Calling the project a new “center of community life” for Capitol Hill, Capitol Hill Housing CEO Chris Persons thanked the more than 200 capital donors who made the project possible and made way for a long roster of speakers there to introduce the project to the neighborhood. Rep. Frank Chopp got the audience on its feet to applaud “the Seattle spirit” and christened the largest of the two theater spaces in the facility with its first performance — his reading of the James Oppenheim poem Bread and Roses. The dignitaries even threw a few lines to the theater folk. Strawberry Workshop’s Greg Carter said he was ready to get to work in a building emblematic of Capitol Hill — a neighborhood with an environment open to creating “things that don’t make sense.” Continue reading
The Capitol Hill Arts District was launched Saturday. It has plenty of work to do.
“There’s a chance that half of these artists, myself included, won’t be able to live here in five years,” says Amanda Manitach. She’s standing beside fellow artist Jesse Higman inside Hugo House, amid 11 fresh-baked artistic renditions of a day in the life of Capitol Hill: sketches, video, poems.
Manitach says she knows one artist who’s already considering homelessness in order to remain on the Hill. “It kill[s] me,” she says. “This guy has a job. In my opinion he makes some of the most thoughtfully political and aesthetically poignant art in the region.”
With property values and rents skyrocketing in the country’s fastest-growing big city, Manitach isn’t alone in her fear that development on Capitol Hill will wash away all the interesting poor people who made it desirable in the first place, transforming a countercultural gayborhood into a wasteland of luxury apartments and trite party bars.
But there’s some good news. The City Council is ready to vote Monday afternoon to christen Capitol Hill as Seattle’s first bona fide Arts District. The Office of Arts and Culture describes the district as “an attempt to bring cohesion” to the “constellation of arts organizations” splattered around E Pine and 12th Ave via a combination of community organizing, public advertising, and zoning incentives that will hopefully prompt developers to provision for the creation, and creators, of art. Continue reading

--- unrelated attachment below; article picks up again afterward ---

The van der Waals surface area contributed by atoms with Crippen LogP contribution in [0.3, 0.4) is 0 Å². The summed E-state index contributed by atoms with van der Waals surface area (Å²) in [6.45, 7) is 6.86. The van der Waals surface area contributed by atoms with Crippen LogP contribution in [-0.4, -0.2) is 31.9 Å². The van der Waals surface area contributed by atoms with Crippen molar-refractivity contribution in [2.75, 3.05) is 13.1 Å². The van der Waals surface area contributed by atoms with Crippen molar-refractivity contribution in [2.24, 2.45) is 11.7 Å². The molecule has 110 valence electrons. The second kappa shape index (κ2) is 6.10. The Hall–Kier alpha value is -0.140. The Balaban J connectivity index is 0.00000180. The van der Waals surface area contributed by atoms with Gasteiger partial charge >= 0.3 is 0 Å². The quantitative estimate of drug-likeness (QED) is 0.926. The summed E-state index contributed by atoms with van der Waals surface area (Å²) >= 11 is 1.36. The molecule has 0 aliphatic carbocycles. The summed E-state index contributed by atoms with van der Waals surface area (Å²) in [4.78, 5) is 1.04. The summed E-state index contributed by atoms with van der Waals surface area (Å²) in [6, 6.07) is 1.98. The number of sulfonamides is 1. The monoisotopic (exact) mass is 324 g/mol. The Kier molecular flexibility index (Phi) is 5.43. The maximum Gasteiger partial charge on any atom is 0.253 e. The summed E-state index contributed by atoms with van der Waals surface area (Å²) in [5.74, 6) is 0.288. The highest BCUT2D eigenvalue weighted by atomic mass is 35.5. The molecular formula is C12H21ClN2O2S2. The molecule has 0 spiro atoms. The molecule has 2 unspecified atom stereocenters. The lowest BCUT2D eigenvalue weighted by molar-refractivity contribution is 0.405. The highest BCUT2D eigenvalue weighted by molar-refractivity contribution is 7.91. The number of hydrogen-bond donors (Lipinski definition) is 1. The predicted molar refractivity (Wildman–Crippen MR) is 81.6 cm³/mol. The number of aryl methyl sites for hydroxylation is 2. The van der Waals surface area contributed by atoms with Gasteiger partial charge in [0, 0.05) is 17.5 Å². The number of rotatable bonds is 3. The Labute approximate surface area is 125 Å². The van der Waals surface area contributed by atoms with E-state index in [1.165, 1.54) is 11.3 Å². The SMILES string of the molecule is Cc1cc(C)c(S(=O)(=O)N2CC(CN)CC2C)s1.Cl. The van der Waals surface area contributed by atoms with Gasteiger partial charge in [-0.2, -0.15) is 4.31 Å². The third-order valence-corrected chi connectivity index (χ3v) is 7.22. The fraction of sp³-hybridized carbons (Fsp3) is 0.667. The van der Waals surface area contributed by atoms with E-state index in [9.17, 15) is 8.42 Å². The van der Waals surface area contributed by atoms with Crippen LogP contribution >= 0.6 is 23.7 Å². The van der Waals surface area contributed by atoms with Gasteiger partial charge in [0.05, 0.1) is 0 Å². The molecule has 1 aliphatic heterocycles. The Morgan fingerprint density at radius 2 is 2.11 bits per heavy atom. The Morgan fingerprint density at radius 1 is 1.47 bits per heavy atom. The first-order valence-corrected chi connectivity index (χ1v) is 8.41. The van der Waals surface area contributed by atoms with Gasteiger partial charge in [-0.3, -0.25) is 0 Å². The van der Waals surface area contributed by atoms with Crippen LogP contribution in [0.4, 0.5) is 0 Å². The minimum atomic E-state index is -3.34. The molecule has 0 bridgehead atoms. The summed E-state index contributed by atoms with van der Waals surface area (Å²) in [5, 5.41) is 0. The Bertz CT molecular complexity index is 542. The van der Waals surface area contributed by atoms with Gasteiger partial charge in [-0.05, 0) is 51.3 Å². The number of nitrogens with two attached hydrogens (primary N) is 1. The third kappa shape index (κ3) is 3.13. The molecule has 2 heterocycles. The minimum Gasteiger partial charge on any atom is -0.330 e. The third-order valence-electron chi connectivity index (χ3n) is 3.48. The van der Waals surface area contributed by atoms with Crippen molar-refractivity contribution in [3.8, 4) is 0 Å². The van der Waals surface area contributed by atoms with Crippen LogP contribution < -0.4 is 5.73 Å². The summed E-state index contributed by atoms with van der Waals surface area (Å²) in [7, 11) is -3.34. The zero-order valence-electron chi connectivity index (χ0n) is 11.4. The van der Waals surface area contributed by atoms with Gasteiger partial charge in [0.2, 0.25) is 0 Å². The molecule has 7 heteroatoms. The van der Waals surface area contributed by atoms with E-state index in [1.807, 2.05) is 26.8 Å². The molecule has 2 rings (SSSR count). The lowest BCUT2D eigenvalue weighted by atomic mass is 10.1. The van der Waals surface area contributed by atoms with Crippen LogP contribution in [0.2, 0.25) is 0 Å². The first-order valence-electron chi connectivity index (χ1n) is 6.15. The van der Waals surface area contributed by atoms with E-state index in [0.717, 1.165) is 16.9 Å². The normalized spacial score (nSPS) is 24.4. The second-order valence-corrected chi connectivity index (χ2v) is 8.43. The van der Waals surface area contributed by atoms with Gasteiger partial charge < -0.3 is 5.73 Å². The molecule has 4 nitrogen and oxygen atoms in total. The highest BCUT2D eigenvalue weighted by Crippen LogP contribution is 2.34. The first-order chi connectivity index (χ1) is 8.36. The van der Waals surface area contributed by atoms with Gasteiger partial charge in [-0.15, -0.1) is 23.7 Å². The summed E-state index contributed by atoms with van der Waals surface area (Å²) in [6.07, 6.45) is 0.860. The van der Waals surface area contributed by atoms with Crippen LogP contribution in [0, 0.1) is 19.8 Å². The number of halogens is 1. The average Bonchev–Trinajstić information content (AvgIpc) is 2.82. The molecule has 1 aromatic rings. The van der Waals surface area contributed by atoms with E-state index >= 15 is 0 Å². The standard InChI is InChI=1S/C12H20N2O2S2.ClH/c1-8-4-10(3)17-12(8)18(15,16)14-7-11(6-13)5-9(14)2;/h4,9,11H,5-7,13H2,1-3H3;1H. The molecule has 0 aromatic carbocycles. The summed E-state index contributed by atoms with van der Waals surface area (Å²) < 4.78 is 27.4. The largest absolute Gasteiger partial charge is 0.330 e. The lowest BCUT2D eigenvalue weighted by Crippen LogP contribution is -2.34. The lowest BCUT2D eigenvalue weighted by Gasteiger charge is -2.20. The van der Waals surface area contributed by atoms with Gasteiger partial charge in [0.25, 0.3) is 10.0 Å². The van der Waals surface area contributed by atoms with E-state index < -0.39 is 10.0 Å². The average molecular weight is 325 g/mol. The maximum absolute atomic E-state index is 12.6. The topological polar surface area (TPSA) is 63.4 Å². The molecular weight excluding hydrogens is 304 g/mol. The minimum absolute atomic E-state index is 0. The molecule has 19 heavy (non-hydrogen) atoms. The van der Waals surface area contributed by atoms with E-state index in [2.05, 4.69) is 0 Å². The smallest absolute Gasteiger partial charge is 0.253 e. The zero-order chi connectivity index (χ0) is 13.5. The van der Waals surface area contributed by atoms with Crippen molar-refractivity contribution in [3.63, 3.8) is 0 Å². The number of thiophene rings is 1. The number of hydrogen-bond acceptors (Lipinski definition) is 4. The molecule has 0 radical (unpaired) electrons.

3… 2… 1… liftoff. It’s not quite as exciting as landing on
the Comet a comet, but city officials, artists, and the people who love them will be at Hugo House Saturday to celebrate. Saturday marks the launch of the new Capitol Hill Arts and Cultural District, a campaign to promote the arts, artists, and art venues in the neighborhood. CHS wrote here about the program and its long road to existence. On Saturday, you can join the party and head out to open houses around the area:
Capitol Hill Arts District Celebration
Capitol Hill Arts District Launch
Hugo House 1634 11th Ave
Doors open at 11 am
Speaking program at 11:30 am
Hear from Mayor Ed Murray; Councilmember Nick Licata; Office of Arts & Culture director, Randy Engstrom; Capitol Hill Housing Foundation Director, Michael Seiwerath and artist Amanda Manitach. A new group artwork curated by Amanda Manitach, demonstrating the vitality and vibrancy of Capitol Hill, will also be unveiled.
After the program, many Capitol Hill culture locations will host open houses in the early afternoon.
Learn and Practice the Art of Henna while supporting a great cause! The Youth Tutoring Program, a program of Catholic Community Services, is an after school tutoring and mentoring program for at-risk youth in grades 1-12. Most of the youth served are resettled refugees or immigrants, primarily from East Africa. Join supporters of YTP at a fun night at St. Patrick’s Catholic Church on December 6th from 6:15-9pm, learning about the history of henna from Seattle henna artist Kree Arvanitas, and receive a henna design of your choice before leaving! Guests will also enjoy East African music and food. Please register at: www.tinyurl.com/YTPHennaNight. For more information, contact Bridget Guerrero at (206) 328-5970, or BridgetG@ccsww.org.
On November 14th, 1914, so the story goes, Nellie Cornish stepped off a boat in Elliott Bay, walked up Capitol Hill, and opened a small music school in an office building at Broadway and Pine.
One hundred years later, Cornish’s school maintains its Capitol Hill presence, although significantly expanded and re-centered off the Hill across I-5. This week, Cornish College of the Arts will celebrate 100 years of providing arts education in Seattle. (Oddly enough, Cornish’s middle name was Centennial because she was born in 1876, the centennial anniversary of U.S. independence).
After opening in Broadway’s Booth Building (which continues to be used by Seattle Central College), Cornish quickly set her sites on expanding. Her school was so popular she had to hold classes in Odd Fellows Hall. Eventually, Cornish was able to raise enough money to build Kerry Hall in 1921 on the corner of Roy and Boylston. Today, the Mission-revival building is still used for music and dance instruction, as well as live performances in the small Poncho Theater. Continue reading